It’s Not What You Sell, It’s What You Believe
Adam Lashinsky’s new book Inside Apple offers lots of intriguing material about Steve Jobs and the strategic choices, design principles, and business tactics that created the most valuable company on earth. But for all of Lashinsky’s behind-the-scenes material about Apple’s legendary leader, it was a public story about Apple’s new leader, CEO Tim Cook, that captured my attention — and offered a powerful insight for leaders everywhere looking to create value in their organizations.
The story goes back to January 21, 2009, during Cook’s inaugural conference call with investors after Jobs announced his medical leave of absence. The very first question, Lashinsky reports, was from an analyst who wanted to know whether Cook might replace Jobs permanently and how the company would be different if he did. Cook did not respond with a detailed review of the products Apple made or the retail environments in which it sold them. Instead, he offered an impromptu, unscripted statement of what he and everyone at Apple believed — “as if reciting a creed he had learned as a child” in Sunday School.
“We believe that we are on the face of the earth to make great products, and that’s not changing,” Cook declared.
“We believe in the simple not the complex…We believe in saying no to thousands of products, so that we can really focus on the few that are truly important and meaningful to us,” he added.
“We believe in deep collaboration and cross-pollination of our groups, which allow us to innovate in ways other cannot…And I think that regardless of who is in what job those values are so embedded in this company that Apple will do extremely well,” he concluded.
It’s not what you sell it’s what you believe. If there is one principle that explains why some organizations — Apple, Southwest Airlines, USAA, Cirque du Soleil, the Marine Corps, Pixar — consistently and dramatically outperform their rivals, it is that every person in the organization, regardless of job title or function, understands what makes the organization tick and why what the organization does matters.
Roy Spence, one of the toughest-minded business thinkers I know, is a cofounder of GSD&M, the legendary advertising agency based in Austin, Texas. In a provocative and saucy book, It’s Not What You Sell, It’s What You Stand For, Spence explains the unique beliefs behind many of the one-of-a-kind organizations he has studied or worked with over the years, from BMW to Whole Foods Market to Southwest Airlines. Sure, these and other organizations are built around strong business models, stellar products and services, and (of course) clever advertising. But Spence is adamant that behind every great company is an authentic sense of purpose — “a definitive statement about the difference you are trying to make in the world” — and a workplace with the “energy and vitality” to bring that purpose to life.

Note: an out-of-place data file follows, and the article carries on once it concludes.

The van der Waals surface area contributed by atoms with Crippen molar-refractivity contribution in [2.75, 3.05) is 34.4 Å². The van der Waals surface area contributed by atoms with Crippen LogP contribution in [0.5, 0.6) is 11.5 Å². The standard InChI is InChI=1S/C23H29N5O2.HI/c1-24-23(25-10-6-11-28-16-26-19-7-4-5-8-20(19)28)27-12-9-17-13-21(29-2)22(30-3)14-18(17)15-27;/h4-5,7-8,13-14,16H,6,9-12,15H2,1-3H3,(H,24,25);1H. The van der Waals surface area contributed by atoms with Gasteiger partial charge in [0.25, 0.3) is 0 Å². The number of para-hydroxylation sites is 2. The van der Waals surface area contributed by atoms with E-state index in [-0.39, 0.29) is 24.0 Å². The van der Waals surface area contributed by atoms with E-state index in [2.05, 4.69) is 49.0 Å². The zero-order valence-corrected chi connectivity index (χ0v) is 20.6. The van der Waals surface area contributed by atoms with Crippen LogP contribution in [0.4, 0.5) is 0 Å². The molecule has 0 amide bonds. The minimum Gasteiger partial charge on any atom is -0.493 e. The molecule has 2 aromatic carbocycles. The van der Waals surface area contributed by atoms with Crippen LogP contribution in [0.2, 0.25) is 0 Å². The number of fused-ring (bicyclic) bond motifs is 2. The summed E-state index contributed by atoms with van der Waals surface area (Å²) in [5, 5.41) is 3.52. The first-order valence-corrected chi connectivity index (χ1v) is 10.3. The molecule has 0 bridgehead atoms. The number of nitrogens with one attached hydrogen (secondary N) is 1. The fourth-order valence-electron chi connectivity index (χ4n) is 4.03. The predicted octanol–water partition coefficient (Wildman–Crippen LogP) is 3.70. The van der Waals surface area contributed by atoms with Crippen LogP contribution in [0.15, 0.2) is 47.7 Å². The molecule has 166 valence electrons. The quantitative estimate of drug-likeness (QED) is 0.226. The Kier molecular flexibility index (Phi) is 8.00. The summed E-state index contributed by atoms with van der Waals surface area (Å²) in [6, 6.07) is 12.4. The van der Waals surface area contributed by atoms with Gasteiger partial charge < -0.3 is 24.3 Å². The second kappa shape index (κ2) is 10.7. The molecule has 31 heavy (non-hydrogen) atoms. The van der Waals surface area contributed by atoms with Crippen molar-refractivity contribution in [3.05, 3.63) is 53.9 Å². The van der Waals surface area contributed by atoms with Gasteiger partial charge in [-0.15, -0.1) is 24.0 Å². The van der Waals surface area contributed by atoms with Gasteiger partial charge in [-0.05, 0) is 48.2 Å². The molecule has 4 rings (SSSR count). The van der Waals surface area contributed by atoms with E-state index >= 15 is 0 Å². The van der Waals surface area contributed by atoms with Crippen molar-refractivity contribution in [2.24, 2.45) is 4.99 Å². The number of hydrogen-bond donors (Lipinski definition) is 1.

In a chapter on the mission and culture at Texas A&M, the huge (48,000 students), rabidly conservative, steeped-in-tradition university that traces its history to 1871, Spence and his coauthor, GSD&M “purposologist” Haley Rushing, highlight a saying about the school that students have been reciting for decades: “From the outside looking in, you can’t understand it. From the inside looking out, you can’t explain it.” That’s a neat way to capture how it feels to change the sense of what’s possible in your field — and a reminder of why so few leaders muster the commitment to build an organization with a unique sense of itself. “The unique culture you encounter when you step foot in ‘Aggieland,'” argue Spence and Rushing, “is like nothing you’ll experience on any other college campus.”
That’s the same feeling I get when I step foot inside business organizations that stand for something special in their field. I’ve written before about the one-of-a-kind strategy and culture at Umpqua Bank, a fast-growing financial-services company in the Pacific Northwest that has reimagined how a bank can interact with its customers. Umpqua’s branches are unlike anything you’ll find from other banks, and the culture is rooted in a commitment not just to serving customers but to entertaining them, surprising them, going beyond their loftiest expectations. This approach to retail and customer service is not just about business strategy, though. It’s about a set of personal beliefs that define why the bank does what it does.
Umpqua’s corporate “manifesto” explains that what makes the company tick is a “state of mind,” not just a strategy. “It’s constantly surprising the world with what a bank can be and how a bank can actually be part of a customer’s life.” It’s “equal parts checking account and knitting club, commercial loan and local music source, IRA and Internet café.” It’s “building something that’s never been built before.”
What do you promise that nobody else in your industry can promise?
What do you deliver that nobody else can deliver?
What do you believe that only you believe?
The organizations that can answer those questions crisply, clearly, and compellingly are the ones that win big and create the most value.